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address those impacts. but we also need to address the demand-side and try to make it feasible so that when people are retrofitting whether it's financing solutions to antiretroviral -- retrofit their homes. we need to bring these to the people so we're not causing displacement other other things through the programs which is really important. >> supervisor mar: thank you for all of that. ius wanted to add -- just wanted to add that the budget and legislative analyst office is about to release a report that i requested on building decarbonization of our existing housing and commercial buildings. and the projection of how much that is really going to cost. so it's a pretty large amount of resources in order to really
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build decarbonization in our existing stock. it's going to require subsidy to have that happen. as the climate crisis demands. thank you, director strong. i support you continuing the discussions with you and others in financing for climate resilience and adaptation in our city. >> thank you, supervisor mar. colleagues, any other questions or comments? i did want to ask two questions. one is i know that we're watching the infrastructure bill at the federal level closely. in a broader sense, how does something like that impact our decisions?
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i mean, would it render projects that are included in some of the proposed bonds, that we would then use those funds for and then we would have some of those fund freed up for additional projects, or put elsewhere? how do we think about, you know, a major infrastructure package when obviously most of these bonds are infrastructure? >> yeah. i mean, having lived through and been in the capital planning director when we had the last stimulus packages coming out of washington d.c. in 2008 and 2009, the most important thing is that we're shovel-ready. they're going to want to get that money to cities and get the money out the door as soon as possible. so just the fact that we have a capital plan and that we've identified and prioritized a lot of our projects puts us a step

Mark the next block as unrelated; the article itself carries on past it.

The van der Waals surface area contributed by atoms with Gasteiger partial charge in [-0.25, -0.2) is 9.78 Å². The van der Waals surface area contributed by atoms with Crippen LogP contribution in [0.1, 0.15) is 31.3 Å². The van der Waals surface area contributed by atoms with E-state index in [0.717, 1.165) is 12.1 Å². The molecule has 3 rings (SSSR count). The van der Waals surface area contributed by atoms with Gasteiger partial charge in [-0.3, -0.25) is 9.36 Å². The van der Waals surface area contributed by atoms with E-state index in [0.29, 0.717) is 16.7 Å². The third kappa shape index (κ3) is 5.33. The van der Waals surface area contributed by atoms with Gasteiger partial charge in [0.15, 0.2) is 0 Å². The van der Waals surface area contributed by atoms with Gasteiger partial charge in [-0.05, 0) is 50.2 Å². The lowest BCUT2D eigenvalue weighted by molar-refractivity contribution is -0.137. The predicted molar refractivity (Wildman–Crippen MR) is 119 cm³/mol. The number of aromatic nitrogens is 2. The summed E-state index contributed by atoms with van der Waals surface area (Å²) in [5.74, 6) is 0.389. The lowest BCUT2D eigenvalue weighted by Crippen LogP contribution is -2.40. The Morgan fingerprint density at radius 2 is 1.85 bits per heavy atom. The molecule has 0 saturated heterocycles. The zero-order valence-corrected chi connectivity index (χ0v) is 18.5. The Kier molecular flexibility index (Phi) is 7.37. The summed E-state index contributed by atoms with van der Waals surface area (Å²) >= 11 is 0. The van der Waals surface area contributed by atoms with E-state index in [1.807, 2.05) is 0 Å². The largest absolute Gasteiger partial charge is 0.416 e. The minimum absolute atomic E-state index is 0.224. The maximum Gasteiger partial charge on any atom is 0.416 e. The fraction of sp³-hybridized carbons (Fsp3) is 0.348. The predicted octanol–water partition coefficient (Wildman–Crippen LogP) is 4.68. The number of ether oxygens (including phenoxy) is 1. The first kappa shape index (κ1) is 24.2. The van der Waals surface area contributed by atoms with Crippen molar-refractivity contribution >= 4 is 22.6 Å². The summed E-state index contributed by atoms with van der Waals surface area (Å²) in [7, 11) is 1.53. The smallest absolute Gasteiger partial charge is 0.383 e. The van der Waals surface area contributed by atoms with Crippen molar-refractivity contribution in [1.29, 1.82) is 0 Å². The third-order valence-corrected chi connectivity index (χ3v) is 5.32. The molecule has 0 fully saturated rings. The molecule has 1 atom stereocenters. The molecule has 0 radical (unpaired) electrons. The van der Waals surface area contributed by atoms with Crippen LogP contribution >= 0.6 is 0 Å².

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ahead in some ways. it's definitely where we're going to need to focus our efforts. there are a lot of different programs they're putting forward that we've seen. and, yeah, we're going to need to make adjustment. i think that part of the stimulus package we're looking at, you know, we went through the process of, you know, submitting earmark, that are submitted through -- through representative pelosi's office. majority leader pelosi's office. so we're going to need to be flexible in some ways to take advantage of those funds. i also think we're going to need to -- we're going to need to be strategic about where we get the biggest bang for buck. my sense is that as the program rolls out, we're going to be
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spending a lot of time with the capital planning committee and coordinating with coit and the offices around, what are the projects that make the most sense that we want to get to the table as fast as possible. like i said, we may need to be flexible in some of the situations to take advantage of the funds they have. >> got it. then, you know, i understand that our limitations are on the overall debt service and that drives a lot of the decision-making. you know, for something like transit when we look at that being the next bond that we have coming up next year. and the number says $400 million, maybe if you could just sort of describe a little bit the process by which we get to number like that and the sense
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that you know, you could look at that and go, well, why is it $500 million and this other one there is $100 million left? obviously, there is a need for $500 million. just with that example, for example, with that specific example, how do we get to that number when we probably could look around and say, well, you know, the actual need is a billion? how do we come to that number? >> yeah. i think the actual need is somewhere like $11.5 billion for transportation. but anyway, yeah. so, one of the things -- one of the other tenets in the capital plan is we have these bond programs. we're not fooling ourselves saying we're going to address all of our transportation need or all of our affordable housing needs or all of our -- it can be anything -- street repaving